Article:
CrimeWave – Two players, has saving, has Arcade Racer support. CrimeWave is a 3d polygonal overhead isometric driving combat game. The game has some really good points, and some really bad points. Overall I love the game, but its flaws are so huge that while playing it I’m almost as likely to hate it as I am to love it… but I do like it a lot overall. First, the graphics. I like the visual look of the game; the game has solid 3d graphics for its time. I like the art design too, each area and vehicle has a good look to it. There are two zoom levels; I recommend the farther zoom, because you can see more. It’ll be a little slower, but it’s worth it. On either zoom though, slowdown is a definite problem. It is the biggest graphical blemish the game has by far — the slowdown is frequent. That’s unfortunate, but doesn’t ruin the game in my opinion. The good visual design shines through the framerate issues. As for the gameplay, your goal in CrimeWave is to destroy the offending cars. You’re a bounty hunter working for the government, and have to destroy the threats to the city. Problem is, the government strapped a bomb to your car, so if you fail to destroy your enemy within two minutes of closing in on them, your car explodes and you lose. And no, I don’t mean that you lose a life. You only get one chance in this game. Blow up once, and that’s it, start over. And that timer ticks down FAST. You do have a large array of weapons to use, and there are even more lying around the stages, though, so you do have a chance. However you lose all weapons you picked up when you die, so even though you will respawn until time runs out, dying once can be a game-ending error, sometimes. So, memorize the levels (learning the road networks is key!), memorize where the enemies come from and their patterns, and figure out how to not die. It won’t be easy, though. CrimeWave’s world is made up of eight interlocking areas. Once you beat an area, several others will be opened. You begin the game with two available as a starting location. Your starting area will determine which car you use throughout the game — each car is specific to each of the eight starting areas. While you cannot continue after dying, as I said above, you can unlock more starting locations by beating levels. However, you don’t unlock an area as a start point (and unlock its vehicle) by just reaching them. Oh no, that’d be far too easy. Instead, you have to actually finish a level in order to unlock it. Yes, seriously. Just reaching a level isn’t enough, you have to beat it in order to start from that level, they are that cruel. And that too-high challenge level really is this game’s biggest problem, in my opinion. The hardest challenge is saved for the end of each area, too — the end of level bosses are brutal. You MUST have a powered up car, with lots of powerups and a large array of weapons, or you’ve got no chance at all of beating the bosses. So, for area one, I recommend first memorizing some of the weapons cache locations hidden around the area, and getting them. Also, somewhere late in the level but before the boss, maybe also blow up some civilian cars intentionally, in order to get docked points. The goal here is to repeat the 9th enemy, so that you can have more points; it’ll be hard to beat the boss without blowing up civilians, and if you get docked too many points and don’t have 500 after winning, you’ll… have to fight the boss AGAIN, because the last enemy is always the boss. Ouch! The bosses are often faster than your default car speed, too. If I go straight to the boss, I’m never fast enough to actually keep up, and if you can’t keep up, time will tick away and it’ll be game over. So have turbo powerups before facing that thing. Oh, as for the Arcade Racer support, it does work (and is only analog with the wheel, important to note), but I’d rather use the gamepad, overall. The (gamepad) controls definitely take some getting used to, but I think I have quicker control with the pad, and you need that. Finally, the two player mode is a co-op mode – a second person can join in to the main game at any time, and the screen will go to a split. Pretty cool, though I’m sure it hurts the framerate even more. Overall, CrimeWave is really frustrating, but I like it anyway. The game’s fun to play, while I can stay alive. I just wish that it hadn’t been so cruelly designed… but even so, good game! I like CrimeWave, and I definitely think that it’s under-appreciated. Is it a casualty of its difficulty, its slowdown, or that it was a Western-developed Saturn exclusive? Whatever it is, despite the game’s significant problems, it’s too bad that most people seem to have discounted it. It’s good. Saturn exclusive title.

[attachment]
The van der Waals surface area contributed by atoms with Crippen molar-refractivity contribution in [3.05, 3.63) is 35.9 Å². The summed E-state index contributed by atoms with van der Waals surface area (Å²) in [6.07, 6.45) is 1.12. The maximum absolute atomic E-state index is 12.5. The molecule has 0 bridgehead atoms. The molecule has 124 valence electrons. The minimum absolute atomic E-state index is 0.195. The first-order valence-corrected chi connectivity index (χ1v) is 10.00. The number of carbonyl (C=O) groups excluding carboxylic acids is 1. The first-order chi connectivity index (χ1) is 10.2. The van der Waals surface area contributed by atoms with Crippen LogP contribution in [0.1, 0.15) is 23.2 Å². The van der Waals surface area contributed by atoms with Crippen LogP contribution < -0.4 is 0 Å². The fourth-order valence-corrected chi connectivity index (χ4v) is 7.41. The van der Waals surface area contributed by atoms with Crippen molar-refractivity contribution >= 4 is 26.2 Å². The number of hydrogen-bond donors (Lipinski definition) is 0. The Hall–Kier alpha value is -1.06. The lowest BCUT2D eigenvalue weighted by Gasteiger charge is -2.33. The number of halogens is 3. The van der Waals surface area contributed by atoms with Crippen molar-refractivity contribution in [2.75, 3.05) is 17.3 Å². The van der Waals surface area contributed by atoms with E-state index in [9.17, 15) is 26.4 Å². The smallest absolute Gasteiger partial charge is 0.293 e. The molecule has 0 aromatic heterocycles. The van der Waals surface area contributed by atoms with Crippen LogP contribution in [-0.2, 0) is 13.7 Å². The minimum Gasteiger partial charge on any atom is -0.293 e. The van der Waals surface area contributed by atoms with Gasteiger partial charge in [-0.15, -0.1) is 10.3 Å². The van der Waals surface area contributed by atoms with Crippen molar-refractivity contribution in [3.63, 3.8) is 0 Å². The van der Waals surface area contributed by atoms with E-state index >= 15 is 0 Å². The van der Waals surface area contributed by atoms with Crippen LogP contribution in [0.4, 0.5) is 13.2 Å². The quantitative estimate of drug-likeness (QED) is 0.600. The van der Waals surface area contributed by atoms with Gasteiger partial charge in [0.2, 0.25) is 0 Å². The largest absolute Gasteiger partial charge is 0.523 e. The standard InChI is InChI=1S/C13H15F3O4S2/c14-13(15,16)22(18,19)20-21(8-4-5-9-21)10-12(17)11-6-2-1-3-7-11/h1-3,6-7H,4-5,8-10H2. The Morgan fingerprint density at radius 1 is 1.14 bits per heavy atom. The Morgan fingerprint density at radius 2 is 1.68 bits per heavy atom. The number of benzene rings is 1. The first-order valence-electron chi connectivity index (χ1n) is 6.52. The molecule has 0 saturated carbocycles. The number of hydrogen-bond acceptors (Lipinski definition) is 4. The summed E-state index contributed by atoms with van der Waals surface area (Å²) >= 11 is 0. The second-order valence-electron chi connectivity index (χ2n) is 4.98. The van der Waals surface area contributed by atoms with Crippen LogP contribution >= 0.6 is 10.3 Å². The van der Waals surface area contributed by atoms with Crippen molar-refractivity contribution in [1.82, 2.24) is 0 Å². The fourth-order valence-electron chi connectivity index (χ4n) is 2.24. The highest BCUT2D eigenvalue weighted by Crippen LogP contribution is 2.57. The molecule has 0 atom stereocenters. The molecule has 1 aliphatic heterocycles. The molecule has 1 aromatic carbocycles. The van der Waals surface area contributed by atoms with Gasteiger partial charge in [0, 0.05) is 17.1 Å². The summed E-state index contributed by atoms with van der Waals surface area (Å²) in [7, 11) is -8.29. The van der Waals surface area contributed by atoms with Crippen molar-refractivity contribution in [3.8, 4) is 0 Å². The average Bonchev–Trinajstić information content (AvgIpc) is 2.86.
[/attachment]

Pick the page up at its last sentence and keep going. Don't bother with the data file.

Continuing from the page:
Criticom – Two players, no saving. Criticom is a terrible 3d fighting game. This game has full 3d movement, unlike something like Virtua Fighter, but that sure doesn’t mean that it’s anything other than atrocious. Don’t buy this game. This game has two sequels of sorts, or at least, two more 3d fighting games were made by this same team. The second is Dark Rift for the N64 and PC (releasing it on other platforms so as to spread out the pain, were they?), and the third is Cardinal Syn for the PS1. Avoid all three of them! Just like this game, the others are also atrociously bad. Another thing they all have in common is an insane challenge level — Criticom and Dark Rift are both excessively difficult games, so much so that they’re not any fun at all, if they ever were fun to begin with. That’s doubtful. Also on PS1.